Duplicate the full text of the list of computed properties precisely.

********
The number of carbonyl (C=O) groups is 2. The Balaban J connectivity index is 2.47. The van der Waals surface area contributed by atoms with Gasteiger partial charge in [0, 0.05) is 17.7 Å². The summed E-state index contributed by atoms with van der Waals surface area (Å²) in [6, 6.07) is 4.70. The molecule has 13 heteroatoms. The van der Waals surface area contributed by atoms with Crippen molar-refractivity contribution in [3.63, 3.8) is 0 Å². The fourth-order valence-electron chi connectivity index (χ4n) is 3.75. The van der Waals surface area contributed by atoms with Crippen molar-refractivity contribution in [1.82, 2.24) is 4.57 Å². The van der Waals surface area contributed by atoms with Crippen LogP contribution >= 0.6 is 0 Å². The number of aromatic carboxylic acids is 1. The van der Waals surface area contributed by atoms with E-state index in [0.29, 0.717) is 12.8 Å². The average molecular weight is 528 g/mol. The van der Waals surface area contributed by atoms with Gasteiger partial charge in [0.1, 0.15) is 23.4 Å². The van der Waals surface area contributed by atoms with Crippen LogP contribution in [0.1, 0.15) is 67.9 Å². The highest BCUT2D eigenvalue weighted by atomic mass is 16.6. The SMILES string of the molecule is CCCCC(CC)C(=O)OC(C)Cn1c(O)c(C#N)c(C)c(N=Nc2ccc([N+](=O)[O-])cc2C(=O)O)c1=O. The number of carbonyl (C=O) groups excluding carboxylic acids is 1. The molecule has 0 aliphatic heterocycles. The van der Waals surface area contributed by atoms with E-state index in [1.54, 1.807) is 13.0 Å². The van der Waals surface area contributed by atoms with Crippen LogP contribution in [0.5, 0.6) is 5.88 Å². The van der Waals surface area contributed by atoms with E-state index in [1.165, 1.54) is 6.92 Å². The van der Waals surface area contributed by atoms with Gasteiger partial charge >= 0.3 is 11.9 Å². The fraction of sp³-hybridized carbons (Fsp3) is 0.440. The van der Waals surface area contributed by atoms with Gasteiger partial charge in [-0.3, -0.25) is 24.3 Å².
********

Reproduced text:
The number of carbonyl (C=O) groups is 2. The Balaban J connectivity index is 2.47. The van der Waals surface area contributed by atoms with Gasteiger partial charge in [0, 0.05) is 17.7 Å². The summed E-state index contributed by atoms with van der Waals surface area (Å²) in [6, 6.07) is 4.70. The molecule has 13 heteroatoms. The van der Waals surface area contributed by atoms with Crippen molar-refractivity contribution in [3.63, 3.8) is 0 Å². The fourth-order valence-electron chi connectivity index (χ4n) is 3.75. The van der Waals surface area contributed by atoms with Crippen molar-refractivity contribution in [1.82, 2.24) is 4.57 Å². The van der Waals surface area contributed by atoms with Crippen LogP contribution >= 0.6 is 0 Å². The number of aromatic carboxylic acids is 1. The van der Waals surface area contributed by atoms with E-state index in [0.29, 0.717) is 12.8 Å². The average molecular weight is 528 g/mol. The van der Waals surface area contributed by atoms with Gasteiger partial charge in [0.1, 0.15) is 23.4 Å². The van der Waals surface area contributed by atoms with Crippen LogP contribution in [0.1, 0.15) is 67.9 Å². The highest BCUT2D eigenvalue weighted by atomic mass is 16.6. The SMILES string of the molecule is CCCCC(CC)C(=O)OC(C)Cn1c(O)c(C#N)c(C)c(N=Nc2ccc([N+](=O)[O-])cc2C(=O)O)c1=O. The number of carbonyl (C=O) groups excluding carboxylic acids is 1. The molecule has 0 aliphatic heterocycles. The van der Waals surface area contributed by atoms with E-state index in [1.54, 1.807) is 13.0 Å². The van der Waals surface area contributed by atoms with Crippen LogP contribution in [0.5, 0.6) is 5.88 Å². The van der Waals surface area contributed by atoms with E-state index in [1.165, 1.54) is 6.92 Å². The van der Waals surface area contributed by atoms with Gasteiger partial charge >= 0.3 is 11.9 Å². The fraction of sp³-hybridized carbons (Fsp3) is 0.440. The van der Waals surface area contributed by atoms with Gasteiger partial charge in [-0.3, -0.25) is 24.3 Å².